Raycast Car

Here’s some footage of a car driving around in the Shiva game engine, using the ‘raycast wheels’ approach. I have found that this gives much nicer results than the demo car that comes with Shiva, which treats wheels as constrained spheres. The problem with modelling wheels as spheres rotating on one axis is that this assumes rigid bodies for the wheels; actually, wheels are not rigid.

The basic idea with raycast cars is that you cast a ray from each wheel hub, and calculate the distance at which a surface is met (if at all). This defines the suspension’s extension, and then you simulate spring behaviour by applying increasingly strong forces as the suspension gets more compressed. There’s also some subtleties such as anti-roll and varying spring strength depending on whether its compressing or extending; but these are mostly tweaks applied to the core idea.

I also found that at high speed the default Shiva ‘spherical wheels’ car would suffer from occasional glitches and speed wobbles, rendering it fairly useless for most games. Sometimes it seemed to stagger sideways at high speed, presumably due to errors on the axis constraints allowing the spheres to role sideways. I assume these problems are caused by over-relying on the accuracy of the underlying physical simulation in order to obtain the required behaviour.

In the video clips shown here, the behaviour of the car in all ways other than spring response has been results-driven, i.e. the desired behaviour (skidding, drifting, tendency to roll, etc.) has been considered and this is used as a starting point for programming the calculations – rather than starting from an accurate physical simulation and expecting realistic/fun results as an emergent behaviour.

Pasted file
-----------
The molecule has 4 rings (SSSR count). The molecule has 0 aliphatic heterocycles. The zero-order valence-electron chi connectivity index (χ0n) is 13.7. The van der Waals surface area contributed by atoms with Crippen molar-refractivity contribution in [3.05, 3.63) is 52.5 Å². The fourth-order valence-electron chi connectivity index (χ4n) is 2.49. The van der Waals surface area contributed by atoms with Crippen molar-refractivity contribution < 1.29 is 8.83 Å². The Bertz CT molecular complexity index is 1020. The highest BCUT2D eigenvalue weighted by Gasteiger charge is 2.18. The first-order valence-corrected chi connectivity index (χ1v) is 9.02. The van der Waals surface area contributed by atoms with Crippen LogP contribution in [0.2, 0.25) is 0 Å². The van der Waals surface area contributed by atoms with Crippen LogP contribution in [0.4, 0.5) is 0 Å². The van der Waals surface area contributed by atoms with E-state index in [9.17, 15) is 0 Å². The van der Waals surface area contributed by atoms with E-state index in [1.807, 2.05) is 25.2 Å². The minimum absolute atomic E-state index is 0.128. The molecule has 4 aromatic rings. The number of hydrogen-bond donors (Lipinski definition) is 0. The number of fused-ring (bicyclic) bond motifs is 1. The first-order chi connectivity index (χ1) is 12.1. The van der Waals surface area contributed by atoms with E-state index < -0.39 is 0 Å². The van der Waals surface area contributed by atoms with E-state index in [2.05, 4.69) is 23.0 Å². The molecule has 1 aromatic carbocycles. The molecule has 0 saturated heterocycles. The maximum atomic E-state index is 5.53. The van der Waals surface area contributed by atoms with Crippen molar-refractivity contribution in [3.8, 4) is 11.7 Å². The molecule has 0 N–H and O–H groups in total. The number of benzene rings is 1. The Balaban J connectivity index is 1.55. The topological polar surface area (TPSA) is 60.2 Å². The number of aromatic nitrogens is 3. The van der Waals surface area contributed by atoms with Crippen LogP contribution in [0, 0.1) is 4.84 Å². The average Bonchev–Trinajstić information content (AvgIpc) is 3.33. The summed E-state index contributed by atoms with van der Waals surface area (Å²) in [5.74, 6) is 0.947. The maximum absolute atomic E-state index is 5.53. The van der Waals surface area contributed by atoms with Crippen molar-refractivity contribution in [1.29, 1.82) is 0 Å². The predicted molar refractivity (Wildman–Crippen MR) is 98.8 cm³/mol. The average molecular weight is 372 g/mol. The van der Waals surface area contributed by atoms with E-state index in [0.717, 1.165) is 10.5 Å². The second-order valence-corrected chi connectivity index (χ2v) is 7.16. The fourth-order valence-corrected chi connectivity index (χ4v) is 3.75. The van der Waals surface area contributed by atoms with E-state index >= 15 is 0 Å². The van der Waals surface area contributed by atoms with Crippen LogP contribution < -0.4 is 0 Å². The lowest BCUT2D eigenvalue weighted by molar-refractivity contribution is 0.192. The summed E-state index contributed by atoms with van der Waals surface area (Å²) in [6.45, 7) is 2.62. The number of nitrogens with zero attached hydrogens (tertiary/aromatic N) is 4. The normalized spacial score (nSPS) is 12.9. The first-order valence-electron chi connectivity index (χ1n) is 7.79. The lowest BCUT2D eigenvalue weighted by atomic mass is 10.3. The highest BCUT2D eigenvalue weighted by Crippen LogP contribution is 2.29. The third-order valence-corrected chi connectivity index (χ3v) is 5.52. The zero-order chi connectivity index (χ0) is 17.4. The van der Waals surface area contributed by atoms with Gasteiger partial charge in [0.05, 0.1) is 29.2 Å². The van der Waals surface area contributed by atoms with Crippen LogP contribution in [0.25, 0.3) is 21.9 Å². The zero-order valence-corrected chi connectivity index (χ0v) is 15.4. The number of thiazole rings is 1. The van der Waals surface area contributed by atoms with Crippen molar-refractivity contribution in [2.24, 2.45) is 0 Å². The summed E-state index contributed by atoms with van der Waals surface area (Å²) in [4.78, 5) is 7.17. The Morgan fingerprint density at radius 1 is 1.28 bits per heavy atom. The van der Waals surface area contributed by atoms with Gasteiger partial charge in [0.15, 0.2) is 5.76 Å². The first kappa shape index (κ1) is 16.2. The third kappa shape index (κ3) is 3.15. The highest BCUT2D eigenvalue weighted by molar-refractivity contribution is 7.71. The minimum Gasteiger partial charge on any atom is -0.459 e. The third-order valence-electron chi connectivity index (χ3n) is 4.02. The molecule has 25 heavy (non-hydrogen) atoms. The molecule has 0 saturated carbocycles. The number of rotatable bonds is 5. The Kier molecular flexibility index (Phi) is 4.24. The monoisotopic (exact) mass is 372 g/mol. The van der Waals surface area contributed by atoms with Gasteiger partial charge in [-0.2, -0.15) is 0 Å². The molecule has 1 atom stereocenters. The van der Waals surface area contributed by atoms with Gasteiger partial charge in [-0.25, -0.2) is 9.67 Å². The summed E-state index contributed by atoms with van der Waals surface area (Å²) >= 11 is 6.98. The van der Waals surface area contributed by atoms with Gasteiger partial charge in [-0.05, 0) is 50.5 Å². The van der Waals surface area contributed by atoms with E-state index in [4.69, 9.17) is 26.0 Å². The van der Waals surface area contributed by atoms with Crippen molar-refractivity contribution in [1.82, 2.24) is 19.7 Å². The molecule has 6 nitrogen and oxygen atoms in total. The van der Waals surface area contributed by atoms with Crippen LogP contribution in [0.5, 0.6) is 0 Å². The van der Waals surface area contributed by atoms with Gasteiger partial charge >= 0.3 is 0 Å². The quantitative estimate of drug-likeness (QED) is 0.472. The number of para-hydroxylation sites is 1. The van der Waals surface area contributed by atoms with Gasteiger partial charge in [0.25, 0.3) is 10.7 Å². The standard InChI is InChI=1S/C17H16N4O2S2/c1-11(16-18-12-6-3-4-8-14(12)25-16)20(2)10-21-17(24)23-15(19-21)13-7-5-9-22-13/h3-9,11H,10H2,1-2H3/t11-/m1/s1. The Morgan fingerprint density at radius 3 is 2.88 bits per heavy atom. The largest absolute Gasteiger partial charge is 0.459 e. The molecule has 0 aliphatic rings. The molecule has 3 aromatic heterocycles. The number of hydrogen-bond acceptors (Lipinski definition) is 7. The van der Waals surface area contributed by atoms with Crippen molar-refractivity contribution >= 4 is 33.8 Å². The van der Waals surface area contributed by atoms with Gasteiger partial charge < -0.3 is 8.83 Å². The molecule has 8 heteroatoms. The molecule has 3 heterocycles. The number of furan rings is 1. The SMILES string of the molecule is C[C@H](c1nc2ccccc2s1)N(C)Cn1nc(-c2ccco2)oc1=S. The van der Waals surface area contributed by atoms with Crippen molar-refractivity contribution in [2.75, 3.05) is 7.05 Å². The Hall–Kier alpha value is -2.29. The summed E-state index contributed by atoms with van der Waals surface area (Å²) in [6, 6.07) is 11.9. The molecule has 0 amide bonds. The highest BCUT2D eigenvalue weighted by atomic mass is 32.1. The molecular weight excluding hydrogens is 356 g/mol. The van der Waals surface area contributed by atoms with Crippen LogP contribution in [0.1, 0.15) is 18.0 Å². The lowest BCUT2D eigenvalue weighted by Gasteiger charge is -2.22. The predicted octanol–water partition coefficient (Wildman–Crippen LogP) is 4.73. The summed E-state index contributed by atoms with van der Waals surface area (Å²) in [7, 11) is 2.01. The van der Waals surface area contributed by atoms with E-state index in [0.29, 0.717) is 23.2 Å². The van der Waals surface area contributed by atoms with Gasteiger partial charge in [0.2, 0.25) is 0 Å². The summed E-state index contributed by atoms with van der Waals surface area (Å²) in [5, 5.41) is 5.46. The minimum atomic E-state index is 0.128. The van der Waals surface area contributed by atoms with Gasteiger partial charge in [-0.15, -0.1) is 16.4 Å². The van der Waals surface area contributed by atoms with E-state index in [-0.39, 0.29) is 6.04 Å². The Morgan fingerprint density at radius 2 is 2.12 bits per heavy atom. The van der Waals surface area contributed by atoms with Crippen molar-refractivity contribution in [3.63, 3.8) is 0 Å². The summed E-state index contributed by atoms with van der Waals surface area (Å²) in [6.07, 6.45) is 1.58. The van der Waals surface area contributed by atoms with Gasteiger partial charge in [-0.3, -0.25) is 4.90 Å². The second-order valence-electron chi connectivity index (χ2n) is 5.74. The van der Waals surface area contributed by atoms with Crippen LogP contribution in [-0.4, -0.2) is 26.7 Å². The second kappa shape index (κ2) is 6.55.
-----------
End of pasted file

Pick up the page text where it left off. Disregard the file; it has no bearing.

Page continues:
This represents very good progress towards what I’d like to have for a major new Darkwind project (Darkwind 2?) that I have started thinking about. Really the ineffective default Shiva car is what had stopped me considering this before now.

Last year I also wrote Musclecar Online. In this the car was entirely results-based, having no accurate underlying physical simulation from which the behaviour emerged. Musclecar Online is actually a 2D driving simulation with 3D models (hence, no hills or bridges) – and it was therefore entirely possible to define the behaviour I wanted first and then to write code to directly produce that behaviour.

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